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Constable James Forcillo arrives at a Toronto courthouse on Thursday, July 28, 2016 to be sentenced for the attempted murder of 18-year-old Sammy Yatim in 2013.

Michelle Siu/The Canadian Press

One day after Sammy Yatim's parents mourned the third anniversary of his shooting, a judge sentenced the Toronto police officer convicted of attempted murder to six years in federal prison – an unprecedented conviction and sentence for a Canadian police officer involved in an on-duty shooting death.

The 18-year-old's death aboard a city streetcar in July, 2013, sparked multiple protests and strained public faith in the country's largest municipal police force. Three years later, the sentencing of Constable James Forcillo, who fired nine shots at the knife-wielding teen, comes at a time of heightened public scrutiny of policing practices across North America.

The moment Ontario Superior Court Justice Edward Then finished reading his 32-page decision, Constable Forcillo stepped briskly toward two court officers, among whose ranks he once worked, and placed his hands behind his back.

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EDITORIAL: How James Forcillo's conviction could be the start of something better

"This isn't a day to celebrate," said Julian Falconer, a lawyer for Mr. Yatim's family.

"But at the same time, there is a significance to today because it reflects the fact that there may be some equality under the law, that maybe police, today, just once, are as accountable as the rest of us."

Though the proceedings had an air of finality, Constable Forcillo's current stint in custody could be short-lived. A judge will rule on Friday morning on an application for bail pending appeal. If the application is successful, Constable Forcillo could remain free until his appeal case is heard, likely next spring.

Outside the court, Mr. Yatim's family said no sentence could offer satisfactory reparation for the loss of their son.

"He [Constable Forcillo] destroyed our family," said Sahar Bahadi, Mr. Yatim's mother. "He will destroy our life. But he didn't show any kind of remorse."

The president of the Toronto Police Association, Mike McCormack, said the decision marked a "tragic day for the Forcillo family, for the Yatim family, for the community and for policing."

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Shortly after the decision was read, police Chief Mark Saunders announced Constable Forcillo, a 33-year-old father of two, would be suspended without pay.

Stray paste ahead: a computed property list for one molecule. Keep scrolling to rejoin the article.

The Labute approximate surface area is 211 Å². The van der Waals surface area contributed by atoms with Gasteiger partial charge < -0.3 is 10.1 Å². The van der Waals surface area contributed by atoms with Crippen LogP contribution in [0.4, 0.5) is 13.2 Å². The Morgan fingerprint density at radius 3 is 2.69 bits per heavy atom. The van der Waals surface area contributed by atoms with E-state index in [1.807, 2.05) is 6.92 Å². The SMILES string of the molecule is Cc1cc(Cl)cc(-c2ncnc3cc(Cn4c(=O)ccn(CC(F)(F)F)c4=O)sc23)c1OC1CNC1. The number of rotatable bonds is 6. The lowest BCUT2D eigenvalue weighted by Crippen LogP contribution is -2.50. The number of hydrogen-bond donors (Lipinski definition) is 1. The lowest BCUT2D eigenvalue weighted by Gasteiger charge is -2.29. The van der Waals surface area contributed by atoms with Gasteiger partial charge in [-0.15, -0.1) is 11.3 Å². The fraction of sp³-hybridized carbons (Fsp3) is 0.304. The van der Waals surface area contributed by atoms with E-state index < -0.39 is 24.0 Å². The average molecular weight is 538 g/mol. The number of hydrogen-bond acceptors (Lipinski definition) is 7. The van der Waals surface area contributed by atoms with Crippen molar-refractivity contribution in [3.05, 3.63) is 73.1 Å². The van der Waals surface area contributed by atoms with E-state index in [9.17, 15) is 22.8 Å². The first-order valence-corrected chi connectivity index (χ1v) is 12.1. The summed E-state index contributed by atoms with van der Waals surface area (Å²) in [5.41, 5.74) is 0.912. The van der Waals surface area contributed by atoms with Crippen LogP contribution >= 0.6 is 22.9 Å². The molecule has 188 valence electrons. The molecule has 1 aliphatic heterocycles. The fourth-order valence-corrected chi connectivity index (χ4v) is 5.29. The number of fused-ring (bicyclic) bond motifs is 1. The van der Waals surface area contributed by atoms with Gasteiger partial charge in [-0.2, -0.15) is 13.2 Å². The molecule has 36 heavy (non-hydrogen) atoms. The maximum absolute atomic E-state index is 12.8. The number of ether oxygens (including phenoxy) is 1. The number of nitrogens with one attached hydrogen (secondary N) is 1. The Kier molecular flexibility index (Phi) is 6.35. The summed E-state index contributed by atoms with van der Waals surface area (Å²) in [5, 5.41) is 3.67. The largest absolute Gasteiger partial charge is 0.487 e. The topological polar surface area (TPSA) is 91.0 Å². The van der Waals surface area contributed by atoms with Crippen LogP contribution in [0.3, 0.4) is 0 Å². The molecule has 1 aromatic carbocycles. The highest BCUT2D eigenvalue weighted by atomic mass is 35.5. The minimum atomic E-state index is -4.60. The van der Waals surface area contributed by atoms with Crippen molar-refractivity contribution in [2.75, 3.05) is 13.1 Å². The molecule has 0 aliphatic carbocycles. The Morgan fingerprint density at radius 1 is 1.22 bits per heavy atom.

Justice Then made it clear from the outset that he had "no choice" but to reject Mr. Forcillo's constitutional challenge of the five-year mandatory minimum sentence that accompanies attempted-murder convictions. His lawyers had argued that the minimum was "overly broad" and inappropriate for an officer armed to protect the public.

Justice Then turned to dissecting the evidence and explaining why a jury had acquitted the officer of second-degree murder while convicting him of attempted murder.

The acquittal, he explained, applied to the first volley of three shots that, according to testimony, actually killed Mr. Yatim. "Officer Forcillo had reasonable grounds to believe it was necessary to shoot Mr. Yatim in order to preserve himself and those under his protection from death or grievous bodily harm," Justice Then said.

But after that initial barrage, Constable Forcillo paused for six seconds before squeezing off another six shots. The officer testified that Mr. Yatim had dropped his knife and fallen to the floor of the streetcar after the first three shots before rearming himself and rising to a 45-degree angle as if to renew an attack.

Ample video evidence showed that Mr. Yatim made no such rising motion. Justice Then said this made the teen a "potential threat" but not an "imminent threat" and the officer was trained not to shoot in such circumstances.

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"All of the shots in the second volley were not only contrary to his training, but unreasonable, unnecessary and excessive," he said.

For Justice Then, all of this added up to "an egregious breach of trust."

In one of his final remarks, Justice Then sought to address the issue of public faith in policing. "I wish to emphasize that the sentence I am about to impose should not be taken to reflect adversely on the well-deserved reputation of the Toronto Police Service as a whole," he said.

"However, when a police officer has committed a serious crime of violence by breaking the law, which the officer is sworn to uphold, it is the duty of the court to firmly denounce that conduct in an effort to repair and to affirm the trust that must exist between the community and the police to whom we entrust the use of lethal weapons within the limits prescribed by the criminal law."

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